The training barn is a pole barn of about 40 feet by 120 feet, with a dirt floor and rooms built along the walls for training activities. It is relatively clean, considering what goes on in there, and thankfully out of the elements. We receive several blocks of instruction concerning leash control and beginning search techniques. I’m really warming up now. I think I can almost feel 3 of my toes. Things are really looking up! We are to observe the dog teams that are currently working until it is our turn to bring our dogs in, so we have some idea of what to do. The first dog team enters the building, and I can see right away how this is going to go. Remember the tractor pull scene from earlier in the movie (Paramount: hint hint) multiply it by infinity, and take it to the depth of forever, and you will still have barely a glimpse of what I’m talking about. These dogs know exactly what they are about to do. The have performed in this place many, many times before, and working is the best thing in the world. MUST… GET… BALL!!!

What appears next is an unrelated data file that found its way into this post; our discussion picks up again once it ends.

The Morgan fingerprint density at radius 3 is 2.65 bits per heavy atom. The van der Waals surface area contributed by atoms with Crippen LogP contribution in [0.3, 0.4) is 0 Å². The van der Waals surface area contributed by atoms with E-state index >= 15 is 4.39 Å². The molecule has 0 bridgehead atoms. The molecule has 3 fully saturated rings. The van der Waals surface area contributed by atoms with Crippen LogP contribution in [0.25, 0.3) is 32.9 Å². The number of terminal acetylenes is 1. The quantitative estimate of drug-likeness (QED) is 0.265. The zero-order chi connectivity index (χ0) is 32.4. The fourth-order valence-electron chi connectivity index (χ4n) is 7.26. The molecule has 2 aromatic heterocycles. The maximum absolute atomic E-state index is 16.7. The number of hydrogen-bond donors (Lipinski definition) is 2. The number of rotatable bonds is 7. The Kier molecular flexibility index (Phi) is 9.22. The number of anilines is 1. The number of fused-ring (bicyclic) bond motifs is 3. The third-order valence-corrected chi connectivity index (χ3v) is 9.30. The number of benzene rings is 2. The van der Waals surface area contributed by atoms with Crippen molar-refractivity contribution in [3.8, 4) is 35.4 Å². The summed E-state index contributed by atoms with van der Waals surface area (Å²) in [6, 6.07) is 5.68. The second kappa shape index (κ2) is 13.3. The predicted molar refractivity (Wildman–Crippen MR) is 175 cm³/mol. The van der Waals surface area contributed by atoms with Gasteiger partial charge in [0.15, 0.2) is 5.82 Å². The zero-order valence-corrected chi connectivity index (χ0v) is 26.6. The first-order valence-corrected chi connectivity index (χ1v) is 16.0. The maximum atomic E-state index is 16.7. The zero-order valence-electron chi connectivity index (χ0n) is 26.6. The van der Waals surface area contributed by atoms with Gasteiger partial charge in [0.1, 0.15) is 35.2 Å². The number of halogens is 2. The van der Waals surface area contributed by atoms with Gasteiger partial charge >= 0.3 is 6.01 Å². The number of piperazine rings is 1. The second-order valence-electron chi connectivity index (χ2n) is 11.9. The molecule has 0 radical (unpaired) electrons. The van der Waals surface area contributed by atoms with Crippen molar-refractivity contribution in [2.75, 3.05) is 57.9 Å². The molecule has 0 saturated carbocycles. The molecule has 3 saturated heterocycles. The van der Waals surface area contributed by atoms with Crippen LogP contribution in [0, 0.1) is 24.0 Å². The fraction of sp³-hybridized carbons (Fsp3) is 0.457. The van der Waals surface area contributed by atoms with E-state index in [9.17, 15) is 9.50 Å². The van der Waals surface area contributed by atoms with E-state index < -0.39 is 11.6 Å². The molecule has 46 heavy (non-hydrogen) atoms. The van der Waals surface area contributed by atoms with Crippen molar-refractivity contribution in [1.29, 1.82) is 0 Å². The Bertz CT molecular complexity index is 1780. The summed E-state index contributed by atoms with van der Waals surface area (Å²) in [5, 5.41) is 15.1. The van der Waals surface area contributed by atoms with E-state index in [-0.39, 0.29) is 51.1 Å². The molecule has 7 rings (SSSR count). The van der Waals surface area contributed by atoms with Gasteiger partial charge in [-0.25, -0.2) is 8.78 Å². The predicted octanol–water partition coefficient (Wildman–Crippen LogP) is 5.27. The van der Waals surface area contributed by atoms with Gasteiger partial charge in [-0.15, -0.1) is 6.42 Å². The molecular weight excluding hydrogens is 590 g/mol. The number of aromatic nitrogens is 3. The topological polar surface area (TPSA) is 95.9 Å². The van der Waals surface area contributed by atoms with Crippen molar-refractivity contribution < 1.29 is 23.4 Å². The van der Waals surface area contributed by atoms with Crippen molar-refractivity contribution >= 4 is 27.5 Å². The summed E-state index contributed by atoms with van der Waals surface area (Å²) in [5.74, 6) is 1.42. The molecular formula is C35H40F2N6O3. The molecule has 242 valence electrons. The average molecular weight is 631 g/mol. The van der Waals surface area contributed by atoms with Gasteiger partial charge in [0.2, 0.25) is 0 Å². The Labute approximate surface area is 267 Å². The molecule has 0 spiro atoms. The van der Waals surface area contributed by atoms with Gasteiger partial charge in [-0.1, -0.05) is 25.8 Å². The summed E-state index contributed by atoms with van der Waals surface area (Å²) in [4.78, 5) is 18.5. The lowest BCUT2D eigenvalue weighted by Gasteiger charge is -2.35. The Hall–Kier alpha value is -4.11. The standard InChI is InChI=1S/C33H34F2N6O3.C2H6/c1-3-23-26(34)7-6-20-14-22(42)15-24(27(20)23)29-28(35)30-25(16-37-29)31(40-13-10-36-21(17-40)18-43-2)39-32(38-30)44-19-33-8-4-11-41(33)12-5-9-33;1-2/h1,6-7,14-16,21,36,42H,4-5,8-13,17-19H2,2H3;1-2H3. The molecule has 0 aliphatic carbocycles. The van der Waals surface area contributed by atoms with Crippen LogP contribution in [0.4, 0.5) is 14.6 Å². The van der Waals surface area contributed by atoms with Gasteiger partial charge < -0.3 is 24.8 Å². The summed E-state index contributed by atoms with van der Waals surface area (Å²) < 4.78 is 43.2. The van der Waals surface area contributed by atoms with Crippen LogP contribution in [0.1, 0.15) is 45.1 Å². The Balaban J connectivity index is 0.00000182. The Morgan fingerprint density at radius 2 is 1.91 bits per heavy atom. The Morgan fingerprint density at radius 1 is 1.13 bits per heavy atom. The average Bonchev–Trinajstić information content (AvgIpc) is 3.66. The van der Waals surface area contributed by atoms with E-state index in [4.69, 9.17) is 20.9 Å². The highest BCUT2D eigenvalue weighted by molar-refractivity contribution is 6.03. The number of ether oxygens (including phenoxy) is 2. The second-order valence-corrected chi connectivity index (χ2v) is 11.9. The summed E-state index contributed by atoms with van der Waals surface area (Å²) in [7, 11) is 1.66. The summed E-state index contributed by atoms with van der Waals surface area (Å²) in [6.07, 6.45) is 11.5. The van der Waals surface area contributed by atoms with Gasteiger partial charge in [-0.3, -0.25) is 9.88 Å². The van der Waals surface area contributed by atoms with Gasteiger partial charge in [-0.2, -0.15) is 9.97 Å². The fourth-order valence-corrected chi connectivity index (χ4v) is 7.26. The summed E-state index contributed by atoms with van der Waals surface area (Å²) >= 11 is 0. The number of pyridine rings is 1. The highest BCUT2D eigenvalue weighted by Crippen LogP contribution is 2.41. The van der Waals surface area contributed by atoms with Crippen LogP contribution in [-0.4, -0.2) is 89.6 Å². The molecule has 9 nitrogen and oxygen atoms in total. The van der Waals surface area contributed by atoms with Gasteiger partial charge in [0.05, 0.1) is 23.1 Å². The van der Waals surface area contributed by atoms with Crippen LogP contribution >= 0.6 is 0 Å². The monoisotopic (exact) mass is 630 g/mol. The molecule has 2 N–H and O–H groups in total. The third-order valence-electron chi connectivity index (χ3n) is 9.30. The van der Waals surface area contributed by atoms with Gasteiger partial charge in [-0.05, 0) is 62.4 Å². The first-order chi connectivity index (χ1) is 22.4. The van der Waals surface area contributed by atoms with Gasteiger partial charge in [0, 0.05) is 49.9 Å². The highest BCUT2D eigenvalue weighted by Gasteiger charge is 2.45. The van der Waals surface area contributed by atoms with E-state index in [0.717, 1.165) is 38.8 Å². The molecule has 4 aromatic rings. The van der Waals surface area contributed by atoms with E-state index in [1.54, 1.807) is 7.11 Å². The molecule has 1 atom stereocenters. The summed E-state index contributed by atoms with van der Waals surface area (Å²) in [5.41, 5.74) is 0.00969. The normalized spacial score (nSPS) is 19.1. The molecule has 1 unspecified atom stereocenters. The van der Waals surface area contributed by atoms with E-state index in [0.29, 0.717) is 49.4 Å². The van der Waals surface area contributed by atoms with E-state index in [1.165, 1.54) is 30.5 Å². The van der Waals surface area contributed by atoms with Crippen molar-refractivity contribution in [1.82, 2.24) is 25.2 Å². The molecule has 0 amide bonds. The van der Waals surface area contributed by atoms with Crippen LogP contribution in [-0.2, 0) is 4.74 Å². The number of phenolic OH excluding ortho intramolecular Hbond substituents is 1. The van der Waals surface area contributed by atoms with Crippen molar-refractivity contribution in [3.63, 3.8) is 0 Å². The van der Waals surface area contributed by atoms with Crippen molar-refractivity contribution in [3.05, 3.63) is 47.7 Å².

Earlier in the day we are told by Ken, and the rest of the instructors, that our week 1 goal is to suck. We are supposed to suck. It is inevitable. Well, suck we did! Dogs are pulling handlers everywhere. Handlers are stepping on dog’s feet. Whenever a dog gets it’s reward, the handler and all those observing verbally praise the dog. If you are a PetsMartian (thanks Tresa Hendrix) you may think of praise as a quiet, “Good Boy,” with a gentle pat on the head. You would be cosmically wrong. Picture the field after the final whistle blows at the Superbowl. That is praise baby! There are 24 people going nuts every 45 seconds, and the dogs are just losing their minds. If you loved your job this much, your supervisor would have to Taser you to get you to go home. What I didn’t consider at the time was that Fama could hear all this through the sheet metal walls of the building, and that she knew exactly what was going on inside. To say that she was ready to go would be an understatement.